How to adjust life after your PCOS diagnosis

30 October, 2023 / words by Alicia Lartey

You’ve just found out that you have PCOS (Polycystic Ovarian Syndrome), welcome to the club. Around one in ten women, are dealing with PCOS (University of Birmingham). Polycystic Ovarian Syndrome itself will present differently in each person, but can be summarised as a condition that impacts the ovaries and may result in irregular menstrual cycles, excess hair growth, hormone imbalances, chronic fatigue or hair loss to name a few. These irregularities are due to cysts forming on the ovaries that are thought to be the result of hormonal disorder.

When I received my diagnosis for PCOS, I immediately began to research what I could do to improve and not further aggravate my condition, but the inundation of information was overwhelming. Below we have categorised the changes most people make into four categories: exercise and activity habits, supplement intake, hair loss or growth and finally pain management.

Exercise and activity habits

Exercising became a very difficult part of my life due to my weight fluctuations, but that soon changed once I altered my view on movements. With PCOS you become prone to inflammation and increases in stress related hormones, which means you have to take a sturdy and gentle approach to your exercise routine. This means no more excessive high intensity cardio, it’s time to switch to a method called LISS, coupled with weight training. LISS stands for low intensity steady state, exercises such as walking, continuous climbing, pilates and yoga all fit into this category. Weight training is also advised as this will increase your muscle mass which will inturn increase your metabolic rate, even when you are not training.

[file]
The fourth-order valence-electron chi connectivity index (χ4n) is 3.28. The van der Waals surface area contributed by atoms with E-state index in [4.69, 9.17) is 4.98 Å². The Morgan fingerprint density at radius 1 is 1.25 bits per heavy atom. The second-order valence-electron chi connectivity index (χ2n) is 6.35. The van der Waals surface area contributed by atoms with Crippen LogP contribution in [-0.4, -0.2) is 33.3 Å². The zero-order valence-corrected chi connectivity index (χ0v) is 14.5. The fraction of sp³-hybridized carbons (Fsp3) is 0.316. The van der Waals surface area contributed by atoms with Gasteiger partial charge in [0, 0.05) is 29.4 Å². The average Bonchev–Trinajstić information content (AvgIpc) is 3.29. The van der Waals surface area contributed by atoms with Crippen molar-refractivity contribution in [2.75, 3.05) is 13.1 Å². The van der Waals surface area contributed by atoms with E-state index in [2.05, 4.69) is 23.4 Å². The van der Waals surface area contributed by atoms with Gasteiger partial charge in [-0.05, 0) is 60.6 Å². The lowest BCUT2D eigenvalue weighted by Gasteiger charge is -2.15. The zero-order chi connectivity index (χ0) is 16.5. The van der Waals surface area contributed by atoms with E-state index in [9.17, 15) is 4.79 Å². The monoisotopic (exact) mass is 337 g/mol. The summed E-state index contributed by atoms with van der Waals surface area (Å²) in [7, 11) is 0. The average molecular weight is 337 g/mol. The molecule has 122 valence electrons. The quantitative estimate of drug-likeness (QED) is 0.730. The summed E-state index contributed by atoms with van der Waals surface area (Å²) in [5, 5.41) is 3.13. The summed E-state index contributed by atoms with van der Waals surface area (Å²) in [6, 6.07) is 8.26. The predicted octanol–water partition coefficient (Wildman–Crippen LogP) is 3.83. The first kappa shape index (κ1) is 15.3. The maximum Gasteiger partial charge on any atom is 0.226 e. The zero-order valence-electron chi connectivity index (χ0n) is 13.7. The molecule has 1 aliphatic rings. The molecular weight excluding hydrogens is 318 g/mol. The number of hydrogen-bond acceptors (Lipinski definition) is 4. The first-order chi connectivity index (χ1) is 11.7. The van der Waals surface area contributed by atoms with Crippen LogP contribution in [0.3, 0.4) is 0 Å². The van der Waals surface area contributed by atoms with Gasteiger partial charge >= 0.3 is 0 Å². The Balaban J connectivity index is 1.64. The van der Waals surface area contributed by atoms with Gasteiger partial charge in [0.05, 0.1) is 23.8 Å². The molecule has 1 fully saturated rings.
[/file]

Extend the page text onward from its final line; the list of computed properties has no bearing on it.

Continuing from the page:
Supplement intake

Supplements can be a tricky one as everyone is different, but the general rule of thumb is to take supplements that can help to reduce inflammation, can manage your hormone levels and potentially help to increase your metabolism. Most people who suffer from PCOS will be advised to take inositol and licorice root supplements.

Hair loss and hair growth

As some people with PCOS have increased levels of stress hormones, this can result in hair loss in the places you would want to have hair. Hair loss should be monitored closely. Some people have reported that hair loss reduces when stress is well managed. On the other side, excessive ‘male pattern’ hair growth as a result of hormonal activity (androgens) can lead to facial, chest and excess body hair, this condition is known as hirustim. Hair removal methods are very personal, but the three best methods for long term results are waxing, electrolysis and laser hair removal.

Pain management

As if all of the above was not enough, PCOS can make your periods more painful! I personally have not got this particular part of PCOS down yet, but after doing my own survey of PCOS hotties, I was advised to use a tens machine and heated pad, to alleviate the debilitating cramping that occurs with my menstrual cycle.


Alicia Lartey


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